It seems that people also need that resonant other, which is exemplified by the culture of Native Americans, to mediate the insistent power of the natural world, that union of what is beautiful and what is terrifying. It seems we need this to live in congruence with the reality of the land as it is given, less we disconnect or split from the earth when faced with the overwhelming forces of the land by withdrawing or alternately exerting our will to change it into something else. It is a developmental task. Native American and other indigenous cultures, through their stories, myths, rituals and ceremonies mediate between the person and our bigger body, the earth, connecting and reconnecting the person, their peoples, to the land. Our culture promotes an attitude of “getting away” or “rising above” or “defending against” or “winning the battle” with the natural forces in both our inner and outer worlds.

When recognized the land in turns reciprocates offering unimpeachable wisdom on living a life of dignity. And something is quickened between the person and the land in this kind of meeting…our stories en-soul the land. A bond is formed and there is an ongoing exchange of recognition and reciprocity between us and the land, and the land and us.

Can you say what you mean with the phrase: human participation in the dream of the earth?

Thomas Berry, a theologian dedicated to earth-human relations, poses that our hope for the future lies in our human participation with the dream of the earth. In this he points to an urgent need for revelatory experience that is accessed through our senses when we open to the sacred grandeur of Earth processes. He lets us know that this is ancient, rooted in shamanic times. This is the kind of space that opens when one is quiet, attuned to the breathing earth and earth community, listening, dancing, drumming. It is the mytho-poetic realm that is within us and between us and the natural world, quickened by dropping down into a realm of relating that is not solely rational.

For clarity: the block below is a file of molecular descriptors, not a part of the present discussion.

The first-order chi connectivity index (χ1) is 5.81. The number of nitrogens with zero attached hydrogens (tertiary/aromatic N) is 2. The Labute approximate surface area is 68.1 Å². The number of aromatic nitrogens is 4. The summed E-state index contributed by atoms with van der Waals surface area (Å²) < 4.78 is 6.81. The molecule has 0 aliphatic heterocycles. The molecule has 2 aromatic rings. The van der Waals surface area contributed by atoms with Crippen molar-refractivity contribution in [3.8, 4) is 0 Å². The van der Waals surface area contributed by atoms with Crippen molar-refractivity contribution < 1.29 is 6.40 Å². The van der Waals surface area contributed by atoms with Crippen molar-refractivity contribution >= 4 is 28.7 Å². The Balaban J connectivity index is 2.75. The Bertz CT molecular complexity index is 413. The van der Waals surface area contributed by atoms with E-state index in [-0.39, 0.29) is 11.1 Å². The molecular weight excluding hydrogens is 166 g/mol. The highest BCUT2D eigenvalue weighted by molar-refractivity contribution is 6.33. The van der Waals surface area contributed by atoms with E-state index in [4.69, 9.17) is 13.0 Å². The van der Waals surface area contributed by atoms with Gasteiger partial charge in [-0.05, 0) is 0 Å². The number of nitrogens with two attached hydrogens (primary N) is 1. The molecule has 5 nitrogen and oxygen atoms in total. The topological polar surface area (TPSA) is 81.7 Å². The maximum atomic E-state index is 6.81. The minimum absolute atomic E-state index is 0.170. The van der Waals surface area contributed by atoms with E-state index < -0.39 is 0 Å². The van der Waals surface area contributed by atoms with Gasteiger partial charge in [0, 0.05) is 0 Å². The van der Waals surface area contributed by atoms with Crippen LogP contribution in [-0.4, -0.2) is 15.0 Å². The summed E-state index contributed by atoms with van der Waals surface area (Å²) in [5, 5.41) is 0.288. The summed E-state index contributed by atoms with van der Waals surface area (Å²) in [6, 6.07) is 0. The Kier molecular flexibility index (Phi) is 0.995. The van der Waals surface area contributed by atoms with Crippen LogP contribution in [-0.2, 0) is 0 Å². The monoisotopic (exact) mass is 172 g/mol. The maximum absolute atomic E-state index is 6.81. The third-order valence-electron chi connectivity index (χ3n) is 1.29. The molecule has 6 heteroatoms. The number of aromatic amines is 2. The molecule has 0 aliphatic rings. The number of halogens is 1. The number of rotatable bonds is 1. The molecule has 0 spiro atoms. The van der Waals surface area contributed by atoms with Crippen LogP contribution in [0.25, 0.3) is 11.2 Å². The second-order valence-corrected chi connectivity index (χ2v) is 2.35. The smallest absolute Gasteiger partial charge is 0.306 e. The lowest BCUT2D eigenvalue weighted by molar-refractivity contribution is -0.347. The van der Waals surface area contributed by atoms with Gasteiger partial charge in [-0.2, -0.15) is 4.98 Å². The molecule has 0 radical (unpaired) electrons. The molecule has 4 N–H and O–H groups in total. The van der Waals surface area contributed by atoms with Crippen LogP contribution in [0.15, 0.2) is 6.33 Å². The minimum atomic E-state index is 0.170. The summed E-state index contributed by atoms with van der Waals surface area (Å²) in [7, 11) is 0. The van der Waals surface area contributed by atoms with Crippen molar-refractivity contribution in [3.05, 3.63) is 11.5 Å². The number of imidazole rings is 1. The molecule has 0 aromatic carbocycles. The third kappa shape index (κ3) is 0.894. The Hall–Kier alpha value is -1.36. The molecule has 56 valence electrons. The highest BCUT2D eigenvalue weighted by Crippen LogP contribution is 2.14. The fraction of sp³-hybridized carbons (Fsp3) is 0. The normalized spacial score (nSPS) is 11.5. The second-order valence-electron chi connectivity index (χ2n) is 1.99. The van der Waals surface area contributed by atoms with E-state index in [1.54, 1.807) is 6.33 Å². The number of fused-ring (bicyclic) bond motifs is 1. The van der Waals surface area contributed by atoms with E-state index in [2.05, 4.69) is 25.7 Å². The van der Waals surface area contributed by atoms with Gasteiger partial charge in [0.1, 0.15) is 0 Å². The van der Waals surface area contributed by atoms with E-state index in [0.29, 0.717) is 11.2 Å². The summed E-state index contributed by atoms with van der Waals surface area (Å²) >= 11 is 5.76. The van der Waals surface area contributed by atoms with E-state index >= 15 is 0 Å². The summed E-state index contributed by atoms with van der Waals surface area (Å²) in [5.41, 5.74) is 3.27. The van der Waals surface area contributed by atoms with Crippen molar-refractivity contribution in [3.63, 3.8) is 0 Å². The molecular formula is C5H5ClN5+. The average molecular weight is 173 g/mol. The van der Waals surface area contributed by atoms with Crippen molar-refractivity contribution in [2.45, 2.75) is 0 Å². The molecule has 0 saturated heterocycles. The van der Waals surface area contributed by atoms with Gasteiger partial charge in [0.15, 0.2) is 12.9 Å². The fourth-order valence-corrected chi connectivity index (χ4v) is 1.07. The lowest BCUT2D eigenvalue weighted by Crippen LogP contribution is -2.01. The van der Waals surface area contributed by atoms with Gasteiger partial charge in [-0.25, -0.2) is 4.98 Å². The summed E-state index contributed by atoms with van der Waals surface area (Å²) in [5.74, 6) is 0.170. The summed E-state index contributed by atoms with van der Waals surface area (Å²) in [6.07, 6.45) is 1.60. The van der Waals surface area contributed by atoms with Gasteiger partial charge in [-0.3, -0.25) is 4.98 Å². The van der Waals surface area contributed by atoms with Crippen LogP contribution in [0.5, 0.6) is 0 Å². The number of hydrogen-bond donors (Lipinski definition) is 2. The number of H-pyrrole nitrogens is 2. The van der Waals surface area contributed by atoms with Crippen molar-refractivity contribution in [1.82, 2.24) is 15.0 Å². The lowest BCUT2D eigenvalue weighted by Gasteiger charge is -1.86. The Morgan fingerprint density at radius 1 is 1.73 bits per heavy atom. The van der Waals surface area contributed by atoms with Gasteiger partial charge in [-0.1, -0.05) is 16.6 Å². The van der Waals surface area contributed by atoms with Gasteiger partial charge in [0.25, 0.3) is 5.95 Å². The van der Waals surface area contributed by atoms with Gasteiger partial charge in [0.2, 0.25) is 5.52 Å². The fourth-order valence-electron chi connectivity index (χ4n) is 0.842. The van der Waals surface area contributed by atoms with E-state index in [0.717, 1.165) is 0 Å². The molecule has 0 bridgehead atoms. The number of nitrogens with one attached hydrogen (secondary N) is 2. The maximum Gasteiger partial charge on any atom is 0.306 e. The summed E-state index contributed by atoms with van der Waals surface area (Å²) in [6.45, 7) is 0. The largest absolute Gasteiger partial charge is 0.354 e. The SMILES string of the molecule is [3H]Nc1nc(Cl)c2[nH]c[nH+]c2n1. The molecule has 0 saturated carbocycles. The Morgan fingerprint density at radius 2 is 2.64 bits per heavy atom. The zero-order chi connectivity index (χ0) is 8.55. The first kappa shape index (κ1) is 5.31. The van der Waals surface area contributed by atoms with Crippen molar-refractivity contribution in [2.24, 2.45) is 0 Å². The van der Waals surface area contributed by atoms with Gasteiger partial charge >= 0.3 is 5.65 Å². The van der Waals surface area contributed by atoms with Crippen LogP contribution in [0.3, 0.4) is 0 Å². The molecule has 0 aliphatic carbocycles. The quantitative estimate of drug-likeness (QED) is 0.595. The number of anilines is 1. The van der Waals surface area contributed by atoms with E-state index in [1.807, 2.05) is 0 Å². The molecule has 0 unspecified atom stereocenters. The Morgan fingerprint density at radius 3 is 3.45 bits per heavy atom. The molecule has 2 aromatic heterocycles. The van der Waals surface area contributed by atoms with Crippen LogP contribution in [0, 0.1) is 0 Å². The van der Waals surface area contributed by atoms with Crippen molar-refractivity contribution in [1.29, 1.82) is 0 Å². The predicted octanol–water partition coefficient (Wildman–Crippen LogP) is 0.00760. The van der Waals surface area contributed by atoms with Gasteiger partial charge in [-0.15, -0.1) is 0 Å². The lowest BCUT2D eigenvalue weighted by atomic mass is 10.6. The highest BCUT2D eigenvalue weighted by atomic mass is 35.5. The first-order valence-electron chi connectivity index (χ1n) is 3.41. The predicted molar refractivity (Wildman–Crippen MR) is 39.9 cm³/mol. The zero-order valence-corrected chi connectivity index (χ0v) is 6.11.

Do you have a story of your own about how you have connected/reconnected with nature and land through story and myth? 

Recently, when I allow myself to be seen by a certain tree that lives on the ridge near me, I experience my humanness in a very distinct way. I become acutely aware of co-inhabiting this earth with many other species. I feel aware of the particular gifts and responsibilities of being a human other. I feel seen as having an intrinsic dignity and desire to be aware and responsive to co-inhabiting this earth with so many living others.

The stories told by the voices of contemporary Native American women poets carry me through the journey. For example this poem by the Chickasaw poet, Linda Hogan:

Skin Dreaming

Skin is the closest thing to god,
touching oil, clay, intimate with the foreign land of air
and other bodies,
places not in light,
lonely for its own image.

It is awash in its own light.
It wants to swim and surface
from the red curve of the sea,
open all its eyes.

Skin is the oldest thing.
It remembers when it was the cold
builder of fire,
when darkness was the circle around it,
when there were eyes shining in the night,
a breaking twig, and it rises
in fear, a primitive lord on new bones.

I tell you it is old,
it heals and is sometimes merciful.
It is water.
It has fallen through ancestral hands.
It is the bearer of vanished forest
fallen through teeth and jaws of earth
where we were once other
visions and creations.

From the Book of Medicines, Coffee House Press, Minneapolis1993.